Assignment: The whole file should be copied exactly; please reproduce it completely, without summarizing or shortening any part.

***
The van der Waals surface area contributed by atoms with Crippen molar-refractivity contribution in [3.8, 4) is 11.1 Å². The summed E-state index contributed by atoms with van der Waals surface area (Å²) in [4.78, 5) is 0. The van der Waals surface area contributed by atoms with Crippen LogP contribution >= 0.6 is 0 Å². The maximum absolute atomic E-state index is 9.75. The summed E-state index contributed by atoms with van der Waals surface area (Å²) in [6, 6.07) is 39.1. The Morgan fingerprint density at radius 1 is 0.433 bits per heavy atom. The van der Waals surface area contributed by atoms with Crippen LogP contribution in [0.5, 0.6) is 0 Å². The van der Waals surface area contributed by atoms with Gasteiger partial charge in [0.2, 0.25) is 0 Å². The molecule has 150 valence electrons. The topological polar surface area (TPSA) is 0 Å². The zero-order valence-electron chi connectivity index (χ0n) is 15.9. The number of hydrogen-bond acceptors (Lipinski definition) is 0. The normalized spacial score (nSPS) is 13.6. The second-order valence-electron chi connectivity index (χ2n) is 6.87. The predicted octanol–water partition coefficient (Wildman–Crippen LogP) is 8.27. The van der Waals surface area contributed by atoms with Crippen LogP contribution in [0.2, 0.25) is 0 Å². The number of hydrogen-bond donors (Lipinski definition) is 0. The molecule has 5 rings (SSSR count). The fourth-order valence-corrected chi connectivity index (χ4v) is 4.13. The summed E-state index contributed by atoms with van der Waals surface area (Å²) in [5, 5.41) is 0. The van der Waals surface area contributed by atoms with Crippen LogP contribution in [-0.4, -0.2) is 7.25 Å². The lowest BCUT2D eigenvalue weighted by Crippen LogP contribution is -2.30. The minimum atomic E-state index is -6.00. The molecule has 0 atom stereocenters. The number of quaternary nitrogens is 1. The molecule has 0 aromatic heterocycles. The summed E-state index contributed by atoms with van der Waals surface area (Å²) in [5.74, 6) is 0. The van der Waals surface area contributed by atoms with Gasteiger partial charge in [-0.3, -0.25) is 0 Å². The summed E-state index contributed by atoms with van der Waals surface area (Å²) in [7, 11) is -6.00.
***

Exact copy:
The van der Waals surface area contributed by atoms with Crippen molar-refractivity contribution in [3.8, 4) is 11.1 Å². The summed E-state index contributed by atoms with van der Waals surface area (Å²) in [4.78, 5) is 0. The van der Waals surface area contributed by atoms with Crippen LogP contribution >= 0.6 is 0 Å². The maximum absolute atomic E-state index is 9.75. The summed E-state index contributed by atoms with van der Waals surface area (Å²) in [6, 6.07) is 39.1. The Morgan fingerprint density at radius 1 is 0.433 bits per heavy atom. The van der Waals surface area contributed by atoms with Crippen LogP contribution in [0.5, 0.6) is 0 Å². The van der Waals surface area contributed by atoms with Gasteiger partial charge in [0.2, 0.25) is 0 Å². The molecule has 150 valence electrons. The topological polar surface area (TPSA) is 0 Å². The zero-order valence-electron chi connectivity index (χ0n) is 15.9. The number of hydrogen-bond acceptors (Lipinski definition) is 0. The normalized spacial score (nSPS) is 13.6. The second-order valence-electron chi connectivity index (χ2n) is 6.87. The predicted octanol–water partition coefficient (Wildman–Crippen LogP) is 8.27. The van der Waals surface area contributed by atoms with Crippen LogP contribution in [0.2, 0.25) is 0 Å². The number of hydrogen-bond donors (Lipinski definition) is 0. The molecule has 5 rings (SSSR count). The fourth-order valence-corrected chi connectivity index (χ4v) is 4.13. The summed E-state index contributed by atoms with van der Waals surface area (Å²) in [5, 5.41) is 0. The van der Waals surface area contributed by atoms with Crippen LogP contribution in [-0.4, -0.2) is 7.25 Å². The lowest BCUT2D eigenvalue weighted by Crippen LogP contribution is -2.30. The minimum atomic E-state index is -6.00. The molecule has 0 atom stereocenters. The number of quaternary nitrogens is 1. The molecule has 0 aromatic heterocycles. The summed E-state index contributed by atoms with van der Waals surface area (Å²) in [5.74, 6) is 0. The van der Waals surface area contributed by atoms with Gasteiger partial charge in [-0.3, -0.25) is 0 Å². The summed E-state index contributed by atoms with van der Waals surface area (Å²) in [7, 11) is -6.00.